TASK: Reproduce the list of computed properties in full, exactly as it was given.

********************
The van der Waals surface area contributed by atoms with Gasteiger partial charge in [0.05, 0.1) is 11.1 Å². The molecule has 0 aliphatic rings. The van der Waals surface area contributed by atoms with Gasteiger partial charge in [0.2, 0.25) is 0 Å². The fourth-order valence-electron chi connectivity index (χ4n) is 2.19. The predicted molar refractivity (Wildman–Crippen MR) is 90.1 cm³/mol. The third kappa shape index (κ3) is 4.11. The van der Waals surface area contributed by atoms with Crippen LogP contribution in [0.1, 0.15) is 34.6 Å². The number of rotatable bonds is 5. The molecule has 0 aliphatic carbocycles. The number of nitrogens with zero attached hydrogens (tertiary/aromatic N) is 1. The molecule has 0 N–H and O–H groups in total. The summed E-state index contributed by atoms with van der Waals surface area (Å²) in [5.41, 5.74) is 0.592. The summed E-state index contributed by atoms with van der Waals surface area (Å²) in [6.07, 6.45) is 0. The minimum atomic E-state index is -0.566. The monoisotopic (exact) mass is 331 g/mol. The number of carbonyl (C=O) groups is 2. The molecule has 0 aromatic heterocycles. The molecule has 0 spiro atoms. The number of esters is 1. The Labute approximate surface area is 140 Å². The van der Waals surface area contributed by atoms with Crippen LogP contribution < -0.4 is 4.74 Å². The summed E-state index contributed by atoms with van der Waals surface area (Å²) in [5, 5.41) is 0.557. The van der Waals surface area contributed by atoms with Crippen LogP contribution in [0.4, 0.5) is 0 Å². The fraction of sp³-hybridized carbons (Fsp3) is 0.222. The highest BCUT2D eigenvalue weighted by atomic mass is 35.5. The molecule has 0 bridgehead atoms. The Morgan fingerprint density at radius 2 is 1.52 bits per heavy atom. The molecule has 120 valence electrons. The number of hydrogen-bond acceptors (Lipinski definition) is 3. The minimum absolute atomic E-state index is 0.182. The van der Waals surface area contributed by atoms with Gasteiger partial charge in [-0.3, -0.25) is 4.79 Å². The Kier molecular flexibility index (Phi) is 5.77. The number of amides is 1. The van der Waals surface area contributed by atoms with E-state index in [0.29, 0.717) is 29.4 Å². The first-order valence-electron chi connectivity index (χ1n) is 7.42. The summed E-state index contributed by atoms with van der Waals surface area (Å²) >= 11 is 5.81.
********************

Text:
The van der Waals surface area contributed by atoms with Gasteiger partial charge in [0.05, 0.1) is 11.1 Å². The molecule has 0 aliphatic rings. The van der Waals surface area contributed by atoms with Gasteiger partial charge in [0.2, 0.25) is 0 Å². The fourth-order valence-electron chi connectivity index (χ4n) is 2.19. The predicted molar refractivity (Wildman–Crippen MR) is 90.1 cm³/mol. The third kappa shape index (κ3) is 4.11. The van der Waals surface area contributed by atoms with Crippen LogP contribution in [0.1, 0.15) is 34.6 Å². The number of rotatable bonds is 5. The molecule has 0 aliphatic carbocycles. The number of nitrogens with zero attached hydrogens (tertiary/aromatic N) is 1. The molecule has 0 N–H and O–H groups in total. The summed E-state index contributed by atoms with van der Waals surface area (Å²) in [5.41, 5.74) is 0.592. The summed E-state index contributed by atoms with van der Waals surface area (Å²) in [6.07, 6.45) is 0. The minimum atomic E-state index is -0.566. The monoisotopic (exact) mass is 331 g/mol. The number of carbonyl (C=O) groups is 2. The molecule has 0 aromatic heterocycles. The molecule has 0 spiro atoms. The number of esters is 1. The Labute approximate surface area is 140 Å². The van der Waals surface area contributed by atoms with Crippen LogP contribution < -0.4 is 4.74 Å². The summed E-state index contributed by atoms with van der Waals surface area (Å²) in [5, 5.41) is 0.557. The van der Waals surface area contributed by atoms with Crippen LogP contribution in [0.4, 0.5) is 0 Å². The fraction of sp³-hybridized carbons (Fsp3) is 0.222. The highest BCUT2D eigenvalue weighted by atomic mass is 35.5. The molecule has 0 bridgehead atoms. The Morgan fingerprint density at radius 2 is 1.52 bits per heavy atom. The molecule has 120 valence electrons. The number of hydrogen-bond acceptors (Lipinski definition) is 3. The minimum absolute atomic E-state index is 0.182. The van der Waals surface area contributed by atoms with Gasteiger partial charge in [-0.3, -0.25) is 4.79 Å². The Kier molecular flexibility index (Phi) is 5.77. The number of amides is 1. The van der Waals surface area contributed by atoms with E-state index in [0.29, 0.717) is 29.4 Å². The first-order valence-electron chi connectivity index (χ1n) is 7.42. The summed E-state index contributed by atoms with van der Waals surface area (Å²) >= 11 is 5.81.